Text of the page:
SAN FRANCISCO (KPIX 5) — A special memorial service was held Saturday for a little San Francisco girl who died more than a century ago and whose name was. at first. a mystery.

Edith Howard Cook was found buried under a home last year. This was her third and final send off. The difference is that this time, mourners knew who she was, and what she might have looked like.

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Her story brought strangers, scientists and even a long lost relative to Greenlawn Cemetery in Colma.

“I found a relative that I didn’t even know existed,” said Peter Cook, her great nephew.

It all started when construction workers accidentally dug up a 3-foot long casket in Ericka Karner’s backyard last May.

“It was a little bit of shock and now what do we do? There’s no handbook on what you can do,” said Karner.

At the time, the discovery generated goosebumps and worldwide curiosity. Who was this blond-hair, little girl, and why was she there?

The homeowner with the aid of the non-profit organization Garden of Innocence, buried the girl last June and named her Miranda Eve.

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“I actually asked my girls ‘if you were to name a beautiful little girl, what would it be’ and Katie, without even questioning, said Miranda.”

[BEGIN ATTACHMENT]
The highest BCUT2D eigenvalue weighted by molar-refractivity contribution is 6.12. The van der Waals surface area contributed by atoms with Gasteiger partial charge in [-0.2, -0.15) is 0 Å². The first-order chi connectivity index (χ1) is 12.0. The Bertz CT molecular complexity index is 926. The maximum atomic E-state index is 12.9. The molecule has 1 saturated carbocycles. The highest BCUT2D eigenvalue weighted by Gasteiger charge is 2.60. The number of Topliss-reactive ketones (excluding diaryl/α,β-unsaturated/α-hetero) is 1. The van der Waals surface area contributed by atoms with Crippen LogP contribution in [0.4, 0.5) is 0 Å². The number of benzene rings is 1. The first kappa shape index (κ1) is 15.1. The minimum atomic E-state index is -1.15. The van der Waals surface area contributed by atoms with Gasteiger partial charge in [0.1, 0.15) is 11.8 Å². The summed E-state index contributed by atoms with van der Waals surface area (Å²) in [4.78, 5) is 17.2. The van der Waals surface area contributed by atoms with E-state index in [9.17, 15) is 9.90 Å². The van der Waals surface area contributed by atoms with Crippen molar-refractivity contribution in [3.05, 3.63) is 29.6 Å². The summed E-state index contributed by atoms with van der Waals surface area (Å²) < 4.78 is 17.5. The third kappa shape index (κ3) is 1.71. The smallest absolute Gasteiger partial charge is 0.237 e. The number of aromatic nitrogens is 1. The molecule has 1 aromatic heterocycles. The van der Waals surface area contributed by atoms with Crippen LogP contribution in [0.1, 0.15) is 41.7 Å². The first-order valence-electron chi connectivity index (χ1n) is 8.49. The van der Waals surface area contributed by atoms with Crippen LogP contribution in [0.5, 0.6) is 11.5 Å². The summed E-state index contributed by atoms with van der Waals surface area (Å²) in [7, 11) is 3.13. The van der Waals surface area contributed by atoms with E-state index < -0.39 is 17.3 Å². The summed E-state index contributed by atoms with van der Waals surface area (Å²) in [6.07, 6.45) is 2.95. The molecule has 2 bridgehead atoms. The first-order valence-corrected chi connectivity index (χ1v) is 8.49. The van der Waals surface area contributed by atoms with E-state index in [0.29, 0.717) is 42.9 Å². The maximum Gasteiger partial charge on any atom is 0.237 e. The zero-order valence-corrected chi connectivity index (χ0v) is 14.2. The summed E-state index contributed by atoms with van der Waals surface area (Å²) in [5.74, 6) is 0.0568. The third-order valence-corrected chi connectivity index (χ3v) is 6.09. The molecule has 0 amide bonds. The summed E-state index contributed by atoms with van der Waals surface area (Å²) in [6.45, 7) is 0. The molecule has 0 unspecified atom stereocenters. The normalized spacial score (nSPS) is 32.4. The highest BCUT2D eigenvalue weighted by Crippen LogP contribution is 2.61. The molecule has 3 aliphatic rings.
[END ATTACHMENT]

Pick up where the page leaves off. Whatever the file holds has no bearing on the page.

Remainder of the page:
But that second burial was just the beginning. A team of workers volunteered over a thousand hours to identify her. In May, DNA tests confirmed she was 2-year-old Edith Howard Cook, the daughter of a well-known San Francisco family. She died of an unknown illness in 1876.

Little Edith’s casket was left behind when the Oddfellow Cemetery in San Francisco was relocated to Colma.

“The sadness in this, is the little girl didn’t live to be 3 years old,” said Cook.

Saturday, Cook and the volunteers paid their respects and put in a new headstone with Edith’s name and picture.

“Very rarely are your results etched in stone,” said Ed Green, a biomolecular engineering professor. “But here we are with the results finally done and etched in stone.:

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Adds Cook, “She will be a child forever, forever.”